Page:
In situ hybridization (ISH) technique was initially introduced in 1969 (John et al. 1969, Pardue & Gall 1969) for the localization of DNA sequences, after 20 years Macville described non-radioactive protocol to detect mRNA transcripts in different tissues (Macville et al. 1995). Currently the diagnosis is based on specific antibody detection (anti-hepatitis C virus anti-HCV) in serum and several nucleic acid-based technology are undertaken to detect the prevalence of circulating virus genome (Schiff et al. 1999). The detection of virus genome and viral protein in liver sections, is an additional diagnostic procedure (Walker et al. 1998). Nevertheless, the detection and exact localization of the HCV genome in the liver and in the other tissues may have a key role to understanding the pathogenesis and natural history of HCV infection (Qian et al. 2004). The aim of the present study was to establish a method for HCV RNA detection using in situ molecular hybridization in liver biopsies of chronically infected patients. Moreover, we investigated possible correlation between the presence of HCV in liver and histological, biochemical, serological, and molecular information. In this work, 14 HCV chronically infected patients (10 male and 4 female) who attended at the Liver Clinic, Hospital Universitário Clementino Fraga Filho/Federal University of Rio de Janeiro (RJ, Brazil) were investigated, which they were submitted to liver biopsies before starting antiviral therapy. All individuals were known to be positive for anti-HCV antibodies and for HCV RNA in serum. The mean age of male patients was 45 (± 13.7) years and of female patients was 53 (± 6.2) years. Exclusion criteria included the presence of coagulation disorders, HIV seropositivity, co-infection of hepatitis B and D virus, autoimmune hepatitis, alcoholic liver disease or any kind of drug use. The procedures protocol was submitted to the Human Research Committee of the Federal University of Rio de Janeiro and reviewed by the Institutional Reviewer Board. Liver specimens were divided in two samples: one for histological evaluation, which was fixed in 10% buffered formalin, and the other, designated to the ISH, was fixed in 4% paraformaldehyde/PBS. Both fragments were included in paraffin further, sectioned into 4 µm thickness pieces and fixed on silane-coated slides. The criteria adopted to determine the histological activity index was previously described (Ishak et al. 1995). Peripheral blood (10 ml) was collected from each patient to evaluate the biochemical liver function and also to confirm HCV serological and molecular status at the moment of the liver biopsy. Anti-HCV was tested using enzyme immunoassay UBI® HCV-EIA 4,0 (United Biochemical Inc., US). Supplemental testing was also carried out using an im-munoblot assay, Lia-Tek® HCV III (Organon Teknika, Holland). Alanine aminotrasferase (ALT) was assayed using a colorimetric procedure (Labtest Diagnostica, Brazil) and the upper normal threshold was 33 UI/ml. HCV-RNA was detected in sera samples using an RT-nested PCR, with primers derived from 5´ non-coding region of HCV genome. HCV genotyping was performed by restriction fragment length polymorphism analysis (RFLP) and identified according to Simmonds' classification (Simmonds et al. 1993). For ISH, probe was obtained by extraction of HCV RNA from serum samples of each patient (Quiagen) following for cDNA syntesis, using a negative-sense primer 5´ UTR HCV region (5´ ggT gCA Cgg TCT Acg AgA CC 3´). After cDNA was amplified by nested PCR using a set 18 to 36 (5´ ggC gAC ACT CCA CCA TRR AT 3´) and anti-sense synthetic oligonucleotides, 322 to 343 (5´ ggT gCA Cgg TCT Acg AgA CC 3´). For the nested PCR inner primers were: sense, 38 to 57 (5´ ACC ATR RAT CAC TCC CCT gT 3´) and antisense, 288 to 308 (5´ CAA gCA CCC TAT Cag gCA T 3´). The PCR consisted of 30-s denaturation step (94°C), a 1-min annealing step (72°C). Both PCR procedures were similar, except for the 25 consecutives cycles used in the nested. The amplified DNA was labeled with digoxigenin dNTPs during the nested PCR and the efficiency of this procedure confirmed by dot blot hybridization. The liver sections were deparaffinized in xylene and rehydrated in alcohol series. The optimal condition for the enzymatic digestion of liver sections was the use of proteinase K at concentration of 40 µg/ml in Tris-HCl pH 8.0, 1 mM EDTA (TE), followed by an incubation of 20 min at 37°C (Lau & Davis 1994). Liver sections were then washed with sterile water and a second fixation was carried out in a 4% paraformaldehyde/PBS for 5 min. After dehydration, sections were immersed into a solution containing 0.25% acetic anhydrous and 0.1M triethane (pH 8.0), during 10 min. Finally, sections were incubated in a pre-hybridization solution (5 × SSC; 1 × Denhardt's solution; 10% dextran sulfate; 1 mg/ml herring sperm DNA (Roche); 300 mM DTT; 0.05 M Tris; 5 mM EDTA; 600 mM NaCl, 50% deionized formamide and 0.1% NaCl). Each liver biopsy was, then, hybridized with its respective blood derived HCV probe. Hybridization was performed using probe in a pre-hybridization solution. The probes were previously heated at 95°C for 5-10 min and submitted to a fast cooling on ice. Then the liver sections were incubated with hibridization solution. Distincts hybridization temperatures (37, 39, 42, and 45°C) and probe concentrations (0,5 and 1 µg/ml) were tested on liver sections. The most consistent results were found with 0,5 µg/ml of the hybridization buffer at 42°C overnight. After hibridization, stringent washings eliminated nonspecific binding. Different conditions of concentration and periods of incubation were tested. The best were 2× SSC/30% formamide twice for 10 min and 1× SSC twice for 10 min.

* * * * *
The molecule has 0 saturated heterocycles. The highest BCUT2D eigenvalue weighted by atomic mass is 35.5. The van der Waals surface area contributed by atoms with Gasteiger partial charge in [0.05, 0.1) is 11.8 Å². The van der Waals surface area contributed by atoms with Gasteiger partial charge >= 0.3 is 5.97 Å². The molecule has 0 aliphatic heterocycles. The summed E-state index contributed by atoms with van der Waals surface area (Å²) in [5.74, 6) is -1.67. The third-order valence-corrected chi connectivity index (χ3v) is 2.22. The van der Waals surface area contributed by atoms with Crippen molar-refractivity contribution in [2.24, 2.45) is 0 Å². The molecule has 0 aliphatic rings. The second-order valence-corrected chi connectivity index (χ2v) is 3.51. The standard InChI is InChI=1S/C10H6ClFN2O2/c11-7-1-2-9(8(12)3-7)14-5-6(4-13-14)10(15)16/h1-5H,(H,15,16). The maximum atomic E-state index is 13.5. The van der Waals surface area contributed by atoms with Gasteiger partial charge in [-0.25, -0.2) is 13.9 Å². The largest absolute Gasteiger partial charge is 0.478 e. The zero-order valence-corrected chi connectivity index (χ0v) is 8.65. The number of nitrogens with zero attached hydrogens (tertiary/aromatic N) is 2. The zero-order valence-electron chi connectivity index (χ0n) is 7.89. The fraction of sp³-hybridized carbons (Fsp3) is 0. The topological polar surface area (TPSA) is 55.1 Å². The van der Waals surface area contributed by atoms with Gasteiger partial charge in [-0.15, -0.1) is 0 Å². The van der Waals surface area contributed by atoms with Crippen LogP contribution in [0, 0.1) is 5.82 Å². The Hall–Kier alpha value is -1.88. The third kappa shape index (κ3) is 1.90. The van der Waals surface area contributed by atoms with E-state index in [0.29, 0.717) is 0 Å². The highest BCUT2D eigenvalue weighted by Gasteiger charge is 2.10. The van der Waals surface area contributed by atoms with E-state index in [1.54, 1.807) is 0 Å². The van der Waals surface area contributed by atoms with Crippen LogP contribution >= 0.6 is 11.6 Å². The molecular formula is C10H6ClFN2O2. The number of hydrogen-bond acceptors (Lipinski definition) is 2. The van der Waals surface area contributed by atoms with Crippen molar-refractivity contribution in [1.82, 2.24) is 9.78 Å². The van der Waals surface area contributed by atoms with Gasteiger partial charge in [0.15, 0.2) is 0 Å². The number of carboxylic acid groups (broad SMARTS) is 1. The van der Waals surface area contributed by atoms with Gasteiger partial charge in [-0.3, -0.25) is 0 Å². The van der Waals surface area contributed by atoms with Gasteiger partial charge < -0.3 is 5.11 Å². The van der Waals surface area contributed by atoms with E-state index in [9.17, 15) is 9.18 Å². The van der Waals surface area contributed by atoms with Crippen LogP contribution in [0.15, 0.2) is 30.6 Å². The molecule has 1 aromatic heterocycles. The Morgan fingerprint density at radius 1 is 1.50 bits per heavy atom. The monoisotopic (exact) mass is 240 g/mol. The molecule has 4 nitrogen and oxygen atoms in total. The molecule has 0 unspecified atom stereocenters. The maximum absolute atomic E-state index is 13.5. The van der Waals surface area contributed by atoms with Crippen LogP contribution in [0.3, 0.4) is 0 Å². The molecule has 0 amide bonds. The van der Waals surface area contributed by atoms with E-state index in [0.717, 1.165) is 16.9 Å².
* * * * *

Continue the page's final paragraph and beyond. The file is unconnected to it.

Immunodetection method was carried out following the manufacturer's instructions (DIG DNA Labeling and Detection Roche, US). Labeling was performed with the substrate nitroblue tetrazolium (NBT-BCIP- Roche, US). The sections were washed with water and counterstained using methyl green. The image capture of ISH in liver sections was obtained by Leitz Dialux microscope. The images were acquired using a video camera-Sony XC-003P > 52 (H X582/V) Leica DMRXA Leica QWIN standard. Liver biopsies from patients chronically infected with hepatitis B virus (HBV) were used as negative tissue controls. A specific probe for dengue virus also was used for checking the specificity and, finally, pre-hybridization solution without probes was also used, in order to exclude the possibility of non-specific reaction.